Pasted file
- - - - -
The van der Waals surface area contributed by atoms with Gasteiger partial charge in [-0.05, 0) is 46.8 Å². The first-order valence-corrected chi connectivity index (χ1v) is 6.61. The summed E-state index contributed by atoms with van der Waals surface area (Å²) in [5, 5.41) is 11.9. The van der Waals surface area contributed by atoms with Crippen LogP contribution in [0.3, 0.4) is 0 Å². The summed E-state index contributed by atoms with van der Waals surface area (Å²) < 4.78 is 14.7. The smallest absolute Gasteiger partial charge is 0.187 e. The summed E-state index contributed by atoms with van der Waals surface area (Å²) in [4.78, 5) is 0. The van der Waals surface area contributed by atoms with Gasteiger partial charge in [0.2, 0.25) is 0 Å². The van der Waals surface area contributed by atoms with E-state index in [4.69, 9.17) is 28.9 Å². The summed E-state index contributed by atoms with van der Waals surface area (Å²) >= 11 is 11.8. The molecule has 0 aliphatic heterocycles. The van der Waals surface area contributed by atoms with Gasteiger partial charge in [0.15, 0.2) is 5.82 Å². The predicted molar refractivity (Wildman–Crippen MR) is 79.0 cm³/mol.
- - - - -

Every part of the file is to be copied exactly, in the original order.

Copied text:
The van der Waals surface area contributed by atoms with Gasteiger partial charge in [-0.05, 0) is 46.8 Å². The first-order valence-corrected chi connectivity index (χ1v) is 6.61. The summed E-state index contributed by atoms with van der Waals surface area (Å²) in [5, 5.41) is 11.9. The van der Waals surface area contributed by atoms with Crippen LogP contribution in [0.3, 0.4) is 0 Å². The summed E-state index contributed by atoms with van der Waals surface area (Å²) < 4.78 is 14.7. The smallest absolute Gasteiger partial charge is 0.187 e. The summed E-state index contributed by atoms with van der Waals surface area (Å²) in [4.78, 5) is 0. The van der Waals surface area contributed by atoms with Gasteiger partial charge in [0.2, 0.25) is 0 Å². The van der Waals surface area contributed by atoms with E-state index in [4.69, 9.17) is 28.9 Å². The summed E-state index contributed by atoms with van der Waals surface area (Å²) >= 11 is 11.8. The molecule has 0 aliphatic heterocycles. The van der Waals surface area contributed by atoms with Gasteiger partial charge in [0.15, 0.2) is 5.82 Å². The predicted molar refractivity (Wildman–Crippen MR) is 79.0 cm³/mol.